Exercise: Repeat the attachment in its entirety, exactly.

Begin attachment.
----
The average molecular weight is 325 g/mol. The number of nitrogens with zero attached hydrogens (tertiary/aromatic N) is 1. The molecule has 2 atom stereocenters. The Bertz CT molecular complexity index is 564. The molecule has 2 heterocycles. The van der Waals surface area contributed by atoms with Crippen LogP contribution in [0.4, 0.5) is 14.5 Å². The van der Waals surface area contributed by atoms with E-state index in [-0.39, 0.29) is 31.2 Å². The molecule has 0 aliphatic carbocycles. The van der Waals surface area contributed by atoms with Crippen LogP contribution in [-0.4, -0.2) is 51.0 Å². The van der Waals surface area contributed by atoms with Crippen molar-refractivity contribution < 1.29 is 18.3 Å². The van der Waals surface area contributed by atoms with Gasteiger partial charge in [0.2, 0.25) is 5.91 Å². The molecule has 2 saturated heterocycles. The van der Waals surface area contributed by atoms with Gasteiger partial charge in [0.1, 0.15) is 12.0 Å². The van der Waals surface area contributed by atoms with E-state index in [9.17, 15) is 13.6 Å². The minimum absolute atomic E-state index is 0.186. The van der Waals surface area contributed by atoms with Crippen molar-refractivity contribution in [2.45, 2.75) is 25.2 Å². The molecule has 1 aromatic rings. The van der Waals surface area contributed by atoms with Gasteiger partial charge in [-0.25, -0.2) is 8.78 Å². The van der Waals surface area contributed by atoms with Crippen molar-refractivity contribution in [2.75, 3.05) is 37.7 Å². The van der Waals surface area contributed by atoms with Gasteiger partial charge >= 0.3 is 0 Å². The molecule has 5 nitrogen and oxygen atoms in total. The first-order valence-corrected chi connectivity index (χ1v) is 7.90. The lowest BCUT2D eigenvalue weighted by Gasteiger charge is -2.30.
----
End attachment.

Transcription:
The average molecular weight is 325 g/mol. The number of nitrogens with zero attached hydrogens (tertiary/aromatic N) is 1. The molecule has 2 atom stereocenters. The Bertz CT molecular complexity index is 564. The molecule has 2 heterocycles. The van der Waals surface area contributed by atoms with Crippen LogP contribution in [0.4, 0.5) is 14.5 Å². The van der Waals surface area contributed by atoms with E-state index in [-0.39, 0.29) is 31.2 Å². The molecule has 0 aliphatic carbocycles. The van der Waals surface area contributed by atoms with Crippen LogP contribution in [-0.4, -0.2) is 51.0 Å². The van der Waals surface area contributed by atoms with Crippen molar-refractivity contribution < 1.29 is 18.3 Å². The van der Waals surface area contributed by atoms with Gasteiger partial charge in [0.2, 0.25) is 5.91 Å². The molecule has 2 saturated heterocycles. The van der Waals surface area contributed by atoms with Gasteiger partial charge in [0.1, 0.15) is 12.0 Å². The van der Waals surface area contributed by atoms with E-state index in [9.17, 15) is 13.6 Å². The minimum absolute atomic E-state index is 0.186. The van der Waals surface area contributed by atoms with Crippen molar-refractivity contribution in [2.45, 2.75) is 25.2 Å². The molecule has 1 aromatic rings. The van der Waals surface area contributed by atoms with Gasteiger partial charge in [-0.25, -0.2) is 8.78 Å². The van der Waals surface area contributed by atoms with Crippen molar-refractivity contribution in [2.75, 3.05) is 37.7 Å². The van der Waals surface area contributed by atoms with Gasteiger partial charge >= 0.3 is 0 Å². The molecule has 5 nitrogen and oxygen atoms in total. The first-order valence-corrected chi connectivity index (χ1v) is 7.90. The lowest BCUT2D eigenvalue weighted by Gasteiger charge is -2.30.